Here is an interesting question on an online forum and my response
Indians don’t wear deodorant? You must be kidding!
Image source: Deo ads face the axe effect
Image: Emraan Hashmi Cobraman © (@ehcobraman)
Now, back to the question, With a billion+ people and a growing, affluent middle class, Deodorant market is certainly taking off. FMCG marketers in India dream of getting their Deodorant to be on “Top 5 Best Selling Men’s Deodorant Brands in India”
A few reasons some Indians may not be wearing Deodorant
- They are Swedesi and dont want to consume western brands.
- These folks may be waiting for a swadesi brand; e.g Baba Ramdev’s pantanjali deodorant
- Can’t afford Deodorant
- Can you really expect those living on minimum wage to spend ₹s on a Deo?
- Might think that their BO attracts the opposite sex.
Here is a recent online query:
For returning NRIs of India, is there any way to save the tax on the NRE Savings interest?
This is typically interesting. If you keep your money overseas, you can avoid the Indian taxes that is relatively high and hardly 1% of Indians pay taxes. In other words, practically the Government does not want the funds to be brought back to India. Looks weird!!!
Evaluating just tax on your interest/savings is very myopic and can lead to poor decisions. Why do I say that?
- Repatriate or not is a question that requires a lot of thought
- Interest / dividends income in many western countries is taxable. For instance, if you have an account in the US, UK or Canada, your financial institution will automatically report it to tax authorities, and may also deduct tax (TDS) before you get paid.
- Interest rates in the west – in $s £s or € – are much less than offered for ₹.
- Of course other factors like exchange rate fluctuations will have to be taken into account
- It is not practical – or wise – to evade taxes. Look for holistic strategies to avoid and minimize taxes. Check out Difference Between Tax Avoidance and Tax Evasion (with Comparison Chart) – Key Differences
- Tax planning needs to take a 360 view of your earnings and finances and not just interest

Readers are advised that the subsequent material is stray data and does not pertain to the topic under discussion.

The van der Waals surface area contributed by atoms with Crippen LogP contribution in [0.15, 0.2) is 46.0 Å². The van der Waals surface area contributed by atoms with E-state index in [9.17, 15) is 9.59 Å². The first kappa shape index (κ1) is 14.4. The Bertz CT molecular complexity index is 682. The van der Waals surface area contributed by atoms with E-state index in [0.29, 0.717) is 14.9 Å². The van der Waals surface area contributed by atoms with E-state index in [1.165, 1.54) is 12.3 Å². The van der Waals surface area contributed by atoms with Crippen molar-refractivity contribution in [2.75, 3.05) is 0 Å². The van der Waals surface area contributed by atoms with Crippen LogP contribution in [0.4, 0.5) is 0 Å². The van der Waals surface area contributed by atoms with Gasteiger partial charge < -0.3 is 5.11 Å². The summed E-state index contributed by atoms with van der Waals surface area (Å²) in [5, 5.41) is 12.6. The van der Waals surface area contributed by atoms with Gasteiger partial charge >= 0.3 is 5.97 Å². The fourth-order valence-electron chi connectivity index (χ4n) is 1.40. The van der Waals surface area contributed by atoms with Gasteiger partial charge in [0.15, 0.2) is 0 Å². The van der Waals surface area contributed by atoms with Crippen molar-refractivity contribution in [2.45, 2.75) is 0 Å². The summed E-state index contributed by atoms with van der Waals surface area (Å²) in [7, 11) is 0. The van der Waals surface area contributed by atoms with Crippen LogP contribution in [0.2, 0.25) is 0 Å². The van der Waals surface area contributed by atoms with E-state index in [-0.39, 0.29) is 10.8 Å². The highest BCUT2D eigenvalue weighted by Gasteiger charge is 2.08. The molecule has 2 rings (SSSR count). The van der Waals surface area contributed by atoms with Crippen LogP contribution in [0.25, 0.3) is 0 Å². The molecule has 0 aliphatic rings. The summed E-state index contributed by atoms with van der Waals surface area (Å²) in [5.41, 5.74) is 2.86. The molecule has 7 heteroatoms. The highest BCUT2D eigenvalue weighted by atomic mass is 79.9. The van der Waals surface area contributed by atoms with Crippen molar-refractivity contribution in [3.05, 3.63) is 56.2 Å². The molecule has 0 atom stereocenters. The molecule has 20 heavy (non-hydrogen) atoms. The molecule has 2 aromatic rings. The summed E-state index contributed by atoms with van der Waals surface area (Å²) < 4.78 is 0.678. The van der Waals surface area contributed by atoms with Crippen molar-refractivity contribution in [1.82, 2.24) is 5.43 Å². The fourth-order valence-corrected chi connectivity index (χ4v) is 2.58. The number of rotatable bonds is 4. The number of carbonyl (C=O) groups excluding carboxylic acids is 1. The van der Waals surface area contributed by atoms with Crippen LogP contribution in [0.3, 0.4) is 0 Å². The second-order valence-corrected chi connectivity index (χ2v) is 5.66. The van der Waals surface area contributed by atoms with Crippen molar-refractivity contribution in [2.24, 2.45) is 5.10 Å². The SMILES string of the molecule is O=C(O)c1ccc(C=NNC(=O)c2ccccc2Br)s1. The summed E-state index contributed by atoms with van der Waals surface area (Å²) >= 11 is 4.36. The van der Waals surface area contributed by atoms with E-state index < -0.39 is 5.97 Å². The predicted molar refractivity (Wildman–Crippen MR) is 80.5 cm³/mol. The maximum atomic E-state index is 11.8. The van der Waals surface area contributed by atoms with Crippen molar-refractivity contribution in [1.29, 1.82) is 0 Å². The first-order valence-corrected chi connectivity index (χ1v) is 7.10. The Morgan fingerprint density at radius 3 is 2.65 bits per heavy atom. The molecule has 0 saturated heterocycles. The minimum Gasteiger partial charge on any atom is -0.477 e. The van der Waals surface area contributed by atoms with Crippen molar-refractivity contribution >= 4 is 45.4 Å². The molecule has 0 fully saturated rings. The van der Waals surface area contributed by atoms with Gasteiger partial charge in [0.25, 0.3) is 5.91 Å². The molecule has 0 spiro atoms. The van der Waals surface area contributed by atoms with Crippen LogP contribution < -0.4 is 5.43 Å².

- Unless you are a professional financier or full-time investor (e.g Warren Buffet), Interest and dividends from investments are going to be one component of your earnings.
- Tax planning will also have to consider one’s global income considering tax treaties India has with other governments . E.g – US – India tax treaty – IRS.gov
Another key factor to keep in mind: A “returning NRI” will become a (tax) “resident” of India after returning and spending a set period of time in India.
Bottomline: Trawling in Quora and online forums may give you partial answers. If you have sizable income and investments, hire a competent tax adviser.
In the past two+ decades, I have lived and worked in a dozen countries across three continents. And during the time, I have frequently visited India.
After making annual trips back to my hometown from my adopted homeland in America, I recently took a conscious decision to spend an extended period of time in Bangalore. My family story is not atypical of that of scores of other NRIs – aging parents unable to manage on their own due to flailing health, yearning for their offspring’s to be around. Rather than contributing to the emerging market of “old age” homes in India by coaxing my parents to spend their sunset years in one such institution, I thought spending quality time with them was more valuable. Thus my wife, son and I find ourselves back in the bedroom in a home where I spent college years.